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Changing Your Manual Transmission and Transfer Case Oil
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Authoring and Photography By: Chris Perosi
First Published: February 2000

 

Changing Your Manual Transmission and Transfer Case Oil

tn_drain1.jpg (4796 bytes)
The arrows show the drain plugs for the manual transmission and transfer case on this particular vehicle.

Generally, manual transmissions and transfer cases are closely-related, and their fluids are changed at similar intervals, so it makes sense to discuss them at the same time. Changing these fluids is very simple, most times even easier than changing the motor oil. Yet for some reason many people who change their own oil are unwilling to attempt this maintenance. Hopefully after reading this article, you will see how easy it really is, and you'll see no reason not to try it yourself.



As always, the first step in any mechanical procedure is to gather the parts and materials needed. Fortunately, to change the tranny and t-case fluids, the list is quite short. Check your owner's manual for the proper type and viscosity of fluids, and purchase the proper amount. Once you have the fluids in hand, the only other things needed are a basic ratchet set, a drain pan, and a hand-pump. The hand-pump is especially useful for getting to the hard-to-reach fill plugs on the side of the transmission and transfer case.

tn_drain2.jpg (4143 bytes)
Be sure to position the drain pan so it will catch the oil, taking into account the position of the drain plug.

Before attempting this maintenance, it's a good idea to take your vehicle for a short trip to help "pre-heat" the oil inside. You don't want it to be too hot, but by heating it up a little, you lower the viscosity of the oil so it will drain out more completely. Check your owner's manual for information on the position of the drain and fill plugs for both the transmission and the transfer case. Once you've located the fill plugs, remove them to help facilitate better drainage, and place them aside. Be careful not to mix them up with the drain plugs or each other. Then, one at a time, position the drain pan underneath them, and loosen them carefully. Pay close attention to the direction in which the plug is facing, as the pressurized oil will shoot out in an arc in that direction. Position your drain pan accordingly. Once both the tranny and t-case have been allowed to drain fully, replace and tighten the drain plugs.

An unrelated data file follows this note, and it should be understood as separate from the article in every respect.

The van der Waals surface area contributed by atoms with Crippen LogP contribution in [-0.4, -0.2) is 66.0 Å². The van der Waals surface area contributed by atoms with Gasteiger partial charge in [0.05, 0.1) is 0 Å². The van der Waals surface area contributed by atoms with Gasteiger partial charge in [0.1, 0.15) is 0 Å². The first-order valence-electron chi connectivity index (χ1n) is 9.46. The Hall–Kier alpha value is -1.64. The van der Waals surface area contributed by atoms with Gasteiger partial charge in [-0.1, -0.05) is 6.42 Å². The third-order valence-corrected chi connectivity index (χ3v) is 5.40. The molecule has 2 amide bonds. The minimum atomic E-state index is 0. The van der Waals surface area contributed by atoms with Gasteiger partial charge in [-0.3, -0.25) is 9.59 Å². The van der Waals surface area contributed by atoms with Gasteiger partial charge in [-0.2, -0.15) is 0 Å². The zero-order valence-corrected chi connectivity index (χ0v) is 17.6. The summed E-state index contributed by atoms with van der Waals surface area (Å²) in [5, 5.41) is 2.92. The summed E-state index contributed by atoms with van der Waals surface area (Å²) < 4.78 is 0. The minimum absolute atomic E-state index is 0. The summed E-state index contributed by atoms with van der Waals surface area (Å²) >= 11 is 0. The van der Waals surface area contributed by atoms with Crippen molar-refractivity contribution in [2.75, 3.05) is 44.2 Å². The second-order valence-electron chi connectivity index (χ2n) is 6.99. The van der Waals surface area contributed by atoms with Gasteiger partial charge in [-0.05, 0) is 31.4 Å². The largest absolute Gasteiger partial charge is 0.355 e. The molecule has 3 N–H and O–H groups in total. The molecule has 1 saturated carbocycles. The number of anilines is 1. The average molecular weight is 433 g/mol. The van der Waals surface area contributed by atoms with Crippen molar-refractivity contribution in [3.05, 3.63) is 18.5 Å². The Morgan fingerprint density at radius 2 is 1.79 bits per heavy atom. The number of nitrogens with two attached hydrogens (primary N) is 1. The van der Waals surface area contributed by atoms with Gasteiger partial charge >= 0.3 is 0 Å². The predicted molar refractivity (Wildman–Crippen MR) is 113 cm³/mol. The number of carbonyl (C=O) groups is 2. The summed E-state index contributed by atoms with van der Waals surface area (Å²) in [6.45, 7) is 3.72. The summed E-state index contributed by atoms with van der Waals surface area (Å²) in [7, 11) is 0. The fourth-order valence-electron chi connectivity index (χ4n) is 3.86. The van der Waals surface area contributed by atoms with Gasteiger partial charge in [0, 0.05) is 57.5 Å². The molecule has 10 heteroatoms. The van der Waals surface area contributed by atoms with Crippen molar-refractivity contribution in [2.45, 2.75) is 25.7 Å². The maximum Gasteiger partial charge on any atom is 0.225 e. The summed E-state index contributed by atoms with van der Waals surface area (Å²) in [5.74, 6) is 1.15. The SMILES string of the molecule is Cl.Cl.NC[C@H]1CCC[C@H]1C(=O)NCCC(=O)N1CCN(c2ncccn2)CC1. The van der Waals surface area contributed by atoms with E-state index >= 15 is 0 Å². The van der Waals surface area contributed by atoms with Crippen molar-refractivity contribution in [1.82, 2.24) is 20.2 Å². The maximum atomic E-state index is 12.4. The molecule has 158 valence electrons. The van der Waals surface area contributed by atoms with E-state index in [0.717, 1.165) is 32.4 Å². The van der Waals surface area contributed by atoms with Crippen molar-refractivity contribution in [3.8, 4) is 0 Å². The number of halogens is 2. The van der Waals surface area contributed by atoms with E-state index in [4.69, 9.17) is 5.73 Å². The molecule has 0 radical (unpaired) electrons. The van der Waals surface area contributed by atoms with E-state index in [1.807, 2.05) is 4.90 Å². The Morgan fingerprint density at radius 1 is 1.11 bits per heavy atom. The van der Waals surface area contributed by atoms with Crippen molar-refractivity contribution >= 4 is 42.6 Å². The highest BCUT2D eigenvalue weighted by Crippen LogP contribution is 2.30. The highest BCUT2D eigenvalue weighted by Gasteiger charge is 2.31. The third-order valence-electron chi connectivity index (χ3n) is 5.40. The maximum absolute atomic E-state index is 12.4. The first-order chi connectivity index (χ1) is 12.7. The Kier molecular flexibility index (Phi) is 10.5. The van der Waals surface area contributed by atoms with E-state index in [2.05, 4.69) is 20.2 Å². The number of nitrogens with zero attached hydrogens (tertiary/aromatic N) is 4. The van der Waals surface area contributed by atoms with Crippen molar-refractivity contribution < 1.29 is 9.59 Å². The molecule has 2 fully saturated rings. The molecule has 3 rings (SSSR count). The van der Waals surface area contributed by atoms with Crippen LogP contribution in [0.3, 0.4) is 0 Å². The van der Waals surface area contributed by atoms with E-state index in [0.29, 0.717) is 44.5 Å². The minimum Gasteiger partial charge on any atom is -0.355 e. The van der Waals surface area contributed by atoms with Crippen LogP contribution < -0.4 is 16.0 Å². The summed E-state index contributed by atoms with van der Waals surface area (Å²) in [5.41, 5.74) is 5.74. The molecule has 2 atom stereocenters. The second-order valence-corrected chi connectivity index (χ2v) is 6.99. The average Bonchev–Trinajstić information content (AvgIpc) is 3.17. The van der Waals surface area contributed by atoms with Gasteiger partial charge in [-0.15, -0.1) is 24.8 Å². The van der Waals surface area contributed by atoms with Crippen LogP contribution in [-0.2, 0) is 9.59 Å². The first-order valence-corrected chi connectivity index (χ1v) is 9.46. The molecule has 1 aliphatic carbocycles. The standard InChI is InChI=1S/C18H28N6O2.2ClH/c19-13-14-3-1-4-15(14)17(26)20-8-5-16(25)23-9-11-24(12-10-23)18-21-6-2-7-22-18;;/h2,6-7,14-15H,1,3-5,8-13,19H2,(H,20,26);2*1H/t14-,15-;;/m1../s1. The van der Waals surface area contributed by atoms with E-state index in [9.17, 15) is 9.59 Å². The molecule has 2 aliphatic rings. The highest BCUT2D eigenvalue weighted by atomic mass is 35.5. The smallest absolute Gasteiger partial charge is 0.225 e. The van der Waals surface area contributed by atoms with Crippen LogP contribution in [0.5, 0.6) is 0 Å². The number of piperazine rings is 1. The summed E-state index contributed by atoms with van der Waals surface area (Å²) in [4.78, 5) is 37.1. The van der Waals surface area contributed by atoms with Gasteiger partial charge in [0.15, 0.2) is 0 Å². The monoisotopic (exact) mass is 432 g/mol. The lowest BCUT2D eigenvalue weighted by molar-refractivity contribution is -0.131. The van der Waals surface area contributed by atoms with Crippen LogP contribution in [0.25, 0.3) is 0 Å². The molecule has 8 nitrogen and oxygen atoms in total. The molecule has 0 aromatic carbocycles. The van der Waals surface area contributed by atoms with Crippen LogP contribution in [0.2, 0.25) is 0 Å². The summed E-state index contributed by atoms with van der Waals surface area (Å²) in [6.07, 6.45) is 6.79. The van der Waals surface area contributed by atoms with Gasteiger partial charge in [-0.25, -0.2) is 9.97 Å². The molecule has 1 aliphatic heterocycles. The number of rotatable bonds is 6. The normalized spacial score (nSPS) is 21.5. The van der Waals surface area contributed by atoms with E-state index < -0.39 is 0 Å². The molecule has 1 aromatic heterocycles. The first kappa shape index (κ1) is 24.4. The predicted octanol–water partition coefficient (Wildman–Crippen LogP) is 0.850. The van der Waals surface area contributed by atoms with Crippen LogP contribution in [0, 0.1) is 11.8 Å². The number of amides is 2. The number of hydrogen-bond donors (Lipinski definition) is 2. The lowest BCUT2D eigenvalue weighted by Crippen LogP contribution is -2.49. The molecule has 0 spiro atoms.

tn_fill1.jpg (5.6KB)
The green arrow shows the transmission fill hole, which you can see would be almost impossible to fill by pouring a bottle of oil into it.
tn_fill2.jpg (5.56KB)
The fluid pump makes quick work of what would otherwise seem an impossible task.

After all the oil has been drained, you can begin refilling the fluids. Being sure to use the proper fluid for each application, insert your fluid pump into the bottles and pump the fluid into the transmission fill hole. When the fluid level reaches the edge of the fill hole, wipe off any excess and tighten the fill plug in place. Repeat this process for the transfer case. Be sure to tighten all plugs to the proper specifications.

Replacing the fluids in each of these components should take even a first-timer around 15 minutes. As you can see, there's no reason to take your vehicle to a "pro" to perform this maintenance, and doing it yourself will save you money and help you understand how thing work a little bit better. To discuss this and other regular maintenance items, please visit the Isuzu Forum and post to this thread.

Reminder: Be sure to bring used oil to your local recycling center for proper disposal.


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